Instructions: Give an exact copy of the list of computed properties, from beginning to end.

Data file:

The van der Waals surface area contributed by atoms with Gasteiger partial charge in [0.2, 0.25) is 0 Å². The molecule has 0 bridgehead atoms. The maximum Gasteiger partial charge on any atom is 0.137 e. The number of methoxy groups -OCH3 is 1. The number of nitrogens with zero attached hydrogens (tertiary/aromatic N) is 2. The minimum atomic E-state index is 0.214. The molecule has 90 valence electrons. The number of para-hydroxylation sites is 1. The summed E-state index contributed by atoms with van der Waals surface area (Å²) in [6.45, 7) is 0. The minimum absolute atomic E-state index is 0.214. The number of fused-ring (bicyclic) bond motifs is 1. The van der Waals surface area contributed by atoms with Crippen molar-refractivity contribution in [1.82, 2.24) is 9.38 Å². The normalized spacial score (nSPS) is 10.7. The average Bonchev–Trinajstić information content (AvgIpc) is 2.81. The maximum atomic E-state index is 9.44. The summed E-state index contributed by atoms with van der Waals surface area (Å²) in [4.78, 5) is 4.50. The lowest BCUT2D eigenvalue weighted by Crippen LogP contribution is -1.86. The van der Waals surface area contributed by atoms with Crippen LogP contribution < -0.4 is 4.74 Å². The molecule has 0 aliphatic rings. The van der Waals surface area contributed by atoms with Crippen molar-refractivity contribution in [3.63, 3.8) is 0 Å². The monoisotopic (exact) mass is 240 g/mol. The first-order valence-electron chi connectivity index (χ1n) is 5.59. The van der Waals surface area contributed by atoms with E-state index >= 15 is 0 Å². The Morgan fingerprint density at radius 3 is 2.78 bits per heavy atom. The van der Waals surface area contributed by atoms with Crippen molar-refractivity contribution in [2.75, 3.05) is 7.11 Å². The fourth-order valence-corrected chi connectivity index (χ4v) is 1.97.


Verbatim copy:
The van der Waals surface area contributed by atoms with Gasteiger partial charge in [0.2, 0.25) is 0 Å². The molecule has 0 bridgehead atoms. The maximum Gasteiger partial charge on any atom is 0.137 e. The number of methoxy groups -OCH3 is 1. The number of nitrogens with zero attached hydrogens (tertiary/aromatic N) is 2. The minimum atomic E-state index is 0.214. The molecule has 90 valence electrons. The number of para-hydroxylation sites is 1. The summed E-state index contributed by atoms with van der Waals surface area (Å²) in [6.45, 7) is 0. The minimum absolute atomic E-state index is 0.214. The number of fused-ring (bicyclic) bond motifs is 1. The van der Waals surface area contributed by atoms with Crippen molar-refractivity contribution in [1.82, 2.24) is 9.38 Å². The normalized spacial score (nSPS) is 10.7. The average Bonchev–Trinajstić information content (AvgIpc) is 2.81. The maximum atomic E-state index is 9.44. The summed E-state index contributed by atoms with van der Waals surface area (Å²) in [4.78, 5) is 4.50. The lowest BCUT2D eigenvalue weighted by Crippen LogP contribution is -1.86. The van der Waals surface area contributed by atoms with Crippen LogP contribution < -0.4 is 4.74 Å². The molecule has 0 aliphatic rings. The van der Waals surface area contributed by atoms with Crippen molar-refractivity contribution in [3.63, 3.8) is 0 Å². The monoisotopic (exact) mass is 240 g/mol. The first-order valence-electron chi connectivity index (χ1n) is 5.59. The van der Waals surface area contributed by atoms with E-state index >= 15 is 0 Å². The Morgan fingerprint density at radius 3 is 2.78 bits per heavy atom. The van der Waals surface area contributed by atoms with Crippen molar-refractivity contribution in [2.75, 3.05) is 7.11 Å². The fourth-order valence-corrected chi connectivity index (χ4v) is 1.97.